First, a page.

Jordan Mechner, of course, is best known as the creator of Prince of Persia -- a game that made waves for its cinematic style when it was first released, even though it did not rely on cutscenes. Eric Chahi's Another World (known as Out of This World in the U.S.) was another early '90s title that pushed the boundaries of cinematic style within the context of gameplay.
Late last year, the two came together to discuss inspiration, creativity, and the idea of gaming auteurs with developer Eric Viennot. The resulting interview was published in French on the Viennot's Blog. Gamasutra is happy to publish this translation, rendered in English by journalist and translator Tristan Ducluzeau.
The interview, which discusses why both creators stepped away from games for a time and the very source of inspiration, contains the hard-won insights of these creators of foundational works.
"A game should be about something, not just about other games," says Mechner. Meanwhile, Chahi teases his unannounced new game project. For more, keep reading:
You both created games which eventually attained cult status. Prince of Persia started one of the most beautiful video game franchises and many critics regard Another World as one of the first artistic works in our field.
What's more, these games were practically single man endeavors. Do you think this kind of approach is still possible today? Does the industry have room for auteurs?
Jordan Mechner: I think it's absolutely still possible today for one person to create a game that will have a major impact on the field. The level of technology and tools available, and the instant worldwide distribution network afforded by the internet, are absolutely incredible compared to what we had to work with in the 1980s. That doesn't make it any easier to do, but it wasn't easy then either.
Eric Chahi: Absolutely. I fully agree with you, Jordan. You can create beautiful works while keeping it modest; you don't have to go down the path of multi-million dollars blockbusters.
Over the last decade, video game development has gradually become an industrialized process. Is this the reason why you put some distance between you and the industry?
JM: I seem to average one videogame about every five to seven years. That's not very prolific, but it's not the fault of any changes in the industry. My problem is that I also love making films, writing screenplays and graphic novels, and there are only so many days in a year. This was my problem even back in the 1980s, when I had to balance programming Karateka and Prince of Persia with finishing college and writing my first screenplay.
EC: For me, the industrialization of video game development was only part of the reason. Suffice it to say that after Heart of Darkness, I needed to take a break, to clear my mind and explore other avenues.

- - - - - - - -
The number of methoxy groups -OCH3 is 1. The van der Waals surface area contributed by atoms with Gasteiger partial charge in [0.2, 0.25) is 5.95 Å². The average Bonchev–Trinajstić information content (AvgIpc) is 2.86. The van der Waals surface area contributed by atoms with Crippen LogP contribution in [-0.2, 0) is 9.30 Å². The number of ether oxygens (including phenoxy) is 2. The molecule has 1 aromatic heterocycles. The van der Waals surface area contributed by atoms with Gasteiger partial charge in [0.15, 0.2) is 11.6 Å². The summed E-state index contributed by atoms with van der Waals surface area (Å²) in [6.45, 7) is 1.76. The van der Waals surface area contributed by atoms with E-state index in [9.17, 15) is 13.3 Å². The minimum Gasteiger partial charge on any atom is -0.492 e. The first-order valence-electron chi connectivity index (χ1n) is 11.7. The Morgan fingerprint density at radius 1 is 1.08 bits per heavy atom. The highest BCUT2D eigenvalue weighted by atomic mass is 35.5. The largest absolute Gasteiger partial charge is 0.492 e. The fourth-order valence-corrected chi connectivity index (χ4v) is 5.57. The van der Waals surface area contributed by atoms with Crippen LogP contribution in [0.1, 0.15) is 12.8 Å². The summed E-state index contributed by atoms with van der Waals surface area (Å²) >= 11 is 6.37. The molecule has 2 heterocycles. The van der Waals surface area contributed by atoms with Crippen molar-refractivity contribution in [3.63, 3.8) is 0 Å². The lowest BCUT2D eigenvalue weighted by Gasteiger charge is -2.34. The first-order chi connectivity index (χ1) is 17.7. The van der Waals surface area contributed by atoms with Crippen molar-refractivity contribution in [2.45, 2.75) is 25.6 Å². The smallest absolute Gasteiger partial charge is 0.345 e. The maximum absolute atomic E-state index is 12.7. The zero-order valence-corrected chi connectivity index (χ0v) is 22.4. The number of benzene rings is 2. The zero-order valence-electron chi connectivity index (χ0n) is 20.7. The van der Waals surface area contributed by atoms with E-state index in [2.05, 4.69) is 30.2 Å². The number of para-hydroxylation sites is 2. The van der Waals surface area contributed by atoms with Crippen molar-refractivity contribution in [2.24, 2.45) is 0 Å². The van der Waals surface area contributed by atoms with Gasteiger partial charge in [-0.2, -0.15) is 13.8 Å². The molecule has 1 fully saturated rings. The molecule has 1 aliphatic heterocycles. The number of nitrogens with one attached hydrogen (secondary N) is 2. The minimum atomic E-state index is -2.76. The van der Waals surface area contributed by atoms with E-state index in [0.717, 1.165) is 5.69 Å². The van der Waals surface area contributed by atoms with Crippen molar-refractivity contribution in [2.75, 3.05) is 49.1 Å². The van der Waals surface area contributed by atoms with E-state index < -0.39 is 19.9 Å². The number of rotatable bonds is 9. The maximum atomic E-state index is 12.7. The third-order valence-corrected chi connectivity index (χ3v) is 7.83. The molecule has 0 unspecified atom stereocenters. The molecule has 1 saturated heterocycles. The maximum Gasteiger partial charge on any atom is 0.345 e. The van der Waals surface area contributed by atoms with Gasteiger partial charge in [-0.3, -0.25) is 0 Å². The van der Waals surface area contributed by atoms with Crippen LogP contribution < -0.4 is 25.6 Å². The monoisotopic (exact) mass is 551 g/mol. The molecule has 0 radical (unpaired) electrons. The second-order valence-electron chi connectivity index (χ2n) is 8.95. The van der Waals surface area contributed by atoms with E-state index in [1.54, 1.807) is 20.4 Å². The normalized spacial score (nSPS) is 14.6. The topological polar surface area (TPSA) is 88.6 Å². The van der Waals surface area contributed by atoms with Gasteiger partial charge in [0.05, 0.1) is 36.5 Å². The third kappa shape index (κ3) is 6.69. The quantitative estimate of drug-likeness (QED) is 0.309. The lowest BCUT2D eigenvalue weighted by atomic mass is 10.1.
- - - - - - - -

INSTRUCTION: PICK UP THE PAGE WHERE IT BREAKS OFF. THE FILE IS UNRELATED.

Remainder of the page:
It is true that by the end of the '90s, the direction the industry was moving in was such that creating a new game was the last thing on my mind. Our field was going through a period of mutation and restructuring as marketing was establishing its iron grasp. In the end, it didn't prevent me from getting back on board. I just needed to take a step back from it all for a while.
Today, things are a bit more organized; I have been working with a team on a new game for a year and a half now. Actually, Jordan, I have the opposite problem: when I start working on a game, it becomes an obsession. It's all I can think about until it's done and it's difficult for me to do anything else.
Many people still picture developers as geeks stuck in front of their screen, but both of you are passionate about things that don't have anything to do with video games: Eric is into painting and volcanoes while Jordan is interested in the Templars, comics, and cinema. Do you use these as a source of inspiration or are video games simply one of your many areas of interest?
JM: In all creative fields, innovation comes from combining things that haven't been put together before. If you immerse yourself too single-mindedly in your chosen art form, whether it's video games, movies, comics or whatever, your work can easily become just a reflection of what others are doing in that field, rather than breaking new ground. A game should be about something, not just about other games.
EC: Video games have to find their inspiration somewhere. Unless you are aiming for a completely abstract game, the interactive material from which video games are formed relies on symbols, codes, behaviors, rules, perspectives, points of view and emotions, all of which stem from our experiences outside video games.
Video games, like other expressive forms, cannot exist in a vacuum, they cannot feed on themselves. Video game creators draw from the real world, from their passions. All these inspirations brew in their subconscious until they find their definitive form, whether it ends up as something new or not.